Thursday, November 16, 2017

Guideline B: Foreign Influence

America is rich in international heritage and culture. We pride ourselves in our ability to expand our technology and enhance our military capability. We also recognize that much of this progress directly reflects the knowledge and technical expertise of our immigrant population. We also understand the value of American citizens living abroad who fall in love and marry spouses from their host nations. Many Americans in such situations continue to thrive in jobs requiring security clearances and many immigrants successfully obtain and maintain security clearance. However, some relationships and situations may not be favorably adjudicated. The risk to national security is just too great.
This article is the second in a series covering the Thirteen Adjudicative Guidelines. As a reminder, these guidelines form the investigative and adjudicative foundation of which security clearance decisions are made. They continue to provide the same service during the cleared employees continuous evaluation phase and periodic reinvestigations for security clearance updates and maintenance. The subject employee should demonstrate their competency to protect classified information under the 13 Adjudicative Guidelines and continue to do so once a security clearance is granted.

GUIDELINE B: Foreign Influence

Under Guideline B, the employee bears the burden to clearly demonstrate that they are not susceptible or vulnerable to foreign influence that could lead to unauthorized theft or disclosure of classified information.  Foreign influence can lead to unauthorized disclosure as the cleared employee may be coerced to provide classified information due to threat to foreign influences (friends, family, in-laws) or from foreign influences (blackmail, elicitation, favors).  Where Guideline A: Allegiance to the United States, may be hard to prove Guideline B: Foreign Influence could be a paired concern. Below are real life situations of how Guideline B: can impact a security clearance decision.

Situation A: STrong Allegiance to the United States but significant Foreign Influence

In an appeal to an earlier denial of a security clearance, an applicant who emigrated to the U.S. from China states that they have demonstrated loyalty to the United States and argues that there is no reason to deny their security clearance.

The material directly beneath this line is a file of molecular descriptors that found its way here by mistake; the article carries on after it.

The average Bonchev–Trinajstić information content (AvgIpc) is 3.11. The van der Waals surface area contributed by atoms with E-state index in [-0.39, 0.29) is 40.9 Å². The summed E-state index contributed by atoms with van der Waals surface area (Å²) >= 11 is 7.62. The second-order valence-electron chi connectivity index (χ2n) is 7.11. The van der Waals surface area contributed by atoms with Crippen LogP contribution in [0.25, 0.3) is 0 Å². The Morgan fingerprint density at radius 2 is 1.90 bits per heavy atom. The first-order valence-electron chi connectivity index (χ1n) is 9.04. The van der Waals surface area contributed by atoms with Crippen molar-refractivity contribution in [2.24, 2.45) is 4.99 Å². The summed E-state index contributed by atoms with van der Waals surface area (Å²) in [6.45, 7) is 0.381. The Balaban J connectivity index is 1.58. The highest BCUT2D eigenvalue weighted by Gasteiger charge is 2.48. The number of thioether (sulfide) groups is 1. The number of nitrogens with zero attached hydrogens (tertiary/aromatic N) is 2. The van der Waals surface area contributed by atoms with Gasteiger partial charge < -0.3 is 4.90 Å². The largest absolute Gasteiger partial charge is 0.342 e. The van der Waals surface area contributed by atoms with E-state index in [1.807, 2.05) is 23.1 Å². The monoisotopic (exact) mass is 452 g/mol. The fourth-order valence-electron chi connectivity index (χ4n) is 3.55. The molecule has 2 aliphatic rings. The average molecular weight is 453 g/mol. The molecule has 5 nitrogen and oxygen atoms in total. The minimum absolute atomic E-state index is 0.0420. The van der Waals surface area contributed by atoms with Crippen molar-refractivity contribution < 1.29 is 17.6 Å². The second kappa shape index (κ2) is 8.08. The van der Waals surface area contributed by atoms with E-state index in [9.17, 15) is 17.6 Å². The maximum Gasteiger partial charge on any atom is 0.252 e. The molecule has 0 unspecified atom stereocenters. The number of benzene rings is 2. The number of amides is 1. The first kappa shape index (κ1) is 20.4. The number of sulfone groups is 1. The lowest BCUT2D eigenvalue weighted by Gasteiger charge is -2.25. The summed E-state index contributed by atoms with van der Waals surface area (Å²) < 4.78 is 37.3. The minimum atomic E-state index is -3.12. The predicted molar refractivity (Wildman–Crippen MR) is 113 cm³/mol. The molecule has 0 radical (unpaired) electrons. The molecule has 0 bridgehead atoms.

However, in spite of strong demonstrations of loyalty to the U.S., they hold strong ties to relatives living in China. The applicant communicates strong sense of duty and affection to Chinese family members. These relatives could come to the attention of Chinese intelligence and become subject to pressure.  This pressure could result in the applicant being coerced through family members to release sensitive data.

Situation b: STrong Allegiance to the United States but significant threat to family members

An applicant from Iraq is denied a security clearance based on civil unrest, kidnappings, and terrorism occurring in their home country and relatives living in Iraq who could be exploited. At the time of the security clearance decision, terrorist groups controlled a large portion of Iraq.
In this case, the applicant maintains contact with Iraqi family members and provides financial support. Additionally, the terrorist activity in Iraq poses a heightened risk that that could lead to coercion. The applicant is vulnerable to threats to herself and family members that could bring her to a decision point between loyalty to the U.S. and her concern for her family. This could result in failing to protect sensitive information.

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Jeffrey W. Bennett, ISP is the owner of Red Bike Publishing Red Bike Publishing . He regularly consults, presents security training, and recommends export compliance and intellectual property protection countermeasures. He is an accomplished writer of non-fiction books, novels and periodicals. Jeff is an expert in security and has written many security books including: "Insider's Guide to Security Clearances" and "DoD Security Clearances and Contracts Guidebook", "ISP Certification-The Industrial Security Professional Exam Manual", and NISPOM/FSO Training".

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